Sunday, 25 November 2018

Deaf boy’s campaign may force introduction of sign language

Image result for GCSE in BSLThe UK Government may introduce British Sign Language (BSL) as a GCSE thanks to one calculated deaf schoolboy. Daniel Jillings, 12, launched an online campaign for change – and the education department is taking notice.

The Department for Education (DfE) will now consider making an “exception” after Daniel’s family launched a legal challenge, saying the lack of a General Certificate of Secondary Education (GCSE) duration in BSL may be “discriminatory and unlawful.”  GSCEs are a qualification earned in a specific subject, typically taken by high school students aged 15–16, to qualify for the final two years of high school.

“There are many foreign language GCSEs available but as a Deaf BSL user, I cannot achieve a GCSE in these because of the speaking and listening exams,” Daniel wrote on his fundraising page. Daniel’s mother has consulted with lawyers who believe the lack on a BSL duration may equal discrimination and be against the law.

The addition of a BSL duration would allow deaf children like Daniel to take an extra language in lieu of the ones they are presently excluded from and will allow different students to learn BSL – making the community more inclusive of deaf people as a result.  Previously, the DfE has said no new GCSEs would be introduced within this parliament, but it appears the UK public may witness one of those (quite common) backflips due to public pressure.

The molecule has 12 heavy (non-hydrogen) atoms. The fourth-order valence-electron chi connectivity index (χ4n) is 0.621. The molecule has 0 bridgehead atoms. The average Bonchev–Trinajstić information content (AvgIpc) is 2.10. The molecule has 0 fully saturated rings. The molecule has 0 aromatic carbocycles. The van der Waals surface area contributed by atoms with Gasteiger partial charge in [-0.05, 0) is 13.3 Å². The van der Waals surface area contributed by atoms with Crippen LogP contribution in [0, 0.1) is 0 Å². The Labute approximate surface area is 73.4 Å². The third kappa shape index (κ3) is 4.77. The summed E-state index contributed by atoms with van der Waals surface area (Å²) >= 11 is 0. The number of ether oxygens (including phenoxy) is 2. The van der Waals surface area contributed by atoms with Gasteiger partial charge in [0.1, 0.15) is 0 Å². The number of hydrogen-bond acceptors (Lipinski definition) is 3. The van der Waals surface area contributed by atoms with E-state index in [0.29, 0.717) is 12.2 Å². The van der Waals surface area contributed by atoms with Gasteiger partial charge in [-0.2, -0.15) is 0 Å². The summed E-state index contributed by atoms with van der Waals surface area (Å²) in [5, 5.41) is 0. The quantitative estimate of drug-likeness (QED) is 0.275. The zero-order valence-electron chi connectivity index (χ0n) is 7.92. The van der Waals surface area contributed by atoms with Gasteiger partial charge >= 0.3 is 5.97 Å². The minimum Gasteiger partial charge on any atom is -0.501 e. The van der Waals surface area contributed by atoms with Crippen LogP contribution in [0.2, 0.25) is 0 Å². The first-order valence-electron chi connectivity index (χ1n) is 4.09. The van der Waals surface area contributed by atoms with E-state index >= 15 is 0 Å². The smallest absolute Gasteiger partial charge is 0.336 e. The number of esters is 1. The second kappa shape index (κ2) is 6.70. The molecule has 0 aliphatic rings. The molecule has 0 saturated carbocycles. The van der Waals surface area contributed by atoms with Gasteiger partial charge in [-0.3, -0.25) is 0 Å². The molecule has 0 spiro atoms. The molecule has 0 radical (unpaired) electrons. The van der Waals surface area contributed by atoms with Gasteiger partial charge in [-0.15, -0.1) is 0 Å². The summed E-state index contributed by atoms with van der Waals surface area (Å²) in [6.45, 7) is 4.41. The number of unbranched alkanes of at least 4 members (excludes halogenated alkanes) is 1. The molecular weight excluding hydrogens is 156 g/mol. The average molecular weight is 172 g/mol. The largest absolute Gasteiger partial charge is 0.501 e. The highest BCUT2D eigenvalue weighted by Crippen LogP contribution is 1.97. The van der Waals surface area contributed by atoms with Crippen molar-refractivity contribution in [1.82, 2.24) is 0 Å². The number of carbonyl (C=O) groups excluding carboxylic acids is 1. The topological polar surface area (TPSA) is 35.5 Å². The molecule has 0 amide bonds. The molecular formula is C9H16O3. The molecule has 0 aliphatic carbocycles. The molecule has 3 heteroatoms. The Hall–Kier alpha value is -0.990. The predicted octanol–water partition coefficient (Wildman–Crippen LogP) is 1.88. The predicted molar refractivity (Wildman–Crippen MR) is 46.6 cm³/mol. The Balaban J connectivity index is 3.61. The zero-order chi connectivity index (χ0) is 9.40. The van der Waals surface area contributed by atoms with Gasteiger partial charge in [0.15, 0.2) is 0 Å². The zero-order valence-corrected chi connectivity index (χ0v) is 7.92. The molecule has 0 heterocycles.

ATR: As regards to any confirmation from the DfE, they are still saying it may 'consider' in the future, there is no time-scales set and no promise of a BSL GCSE debate as yet.  Those BSL areas suggesting a BSL norm at day one of education are not going to get it.  This request is for 15-16yr old deaf youths.  

ATR does not believe there is much point to this given the mainstream is still unwilling to accommodate BSL use and the supportive area to empower BSL use isn't there, or teachers trained, which means a class for GCSE may well not be viable either.  Would we just see GCSE classes with just 2 or 3 deaf in them? and only in areas able to provide the staff to make it work?  This article came via Wales (UK), which has already, a dire shortage  OF BSL support on the street.

There are also challenges on BSL teaching where teaching staff of BSL lack the appropriate teaching qualifications of the curriculum.   This is just opposed on cultural grounds, where advocates want to dispense with the grammar side of English, which means the young deaf would be better signers but still unable to access the college/Uni tuition because of issues reading the coursework.

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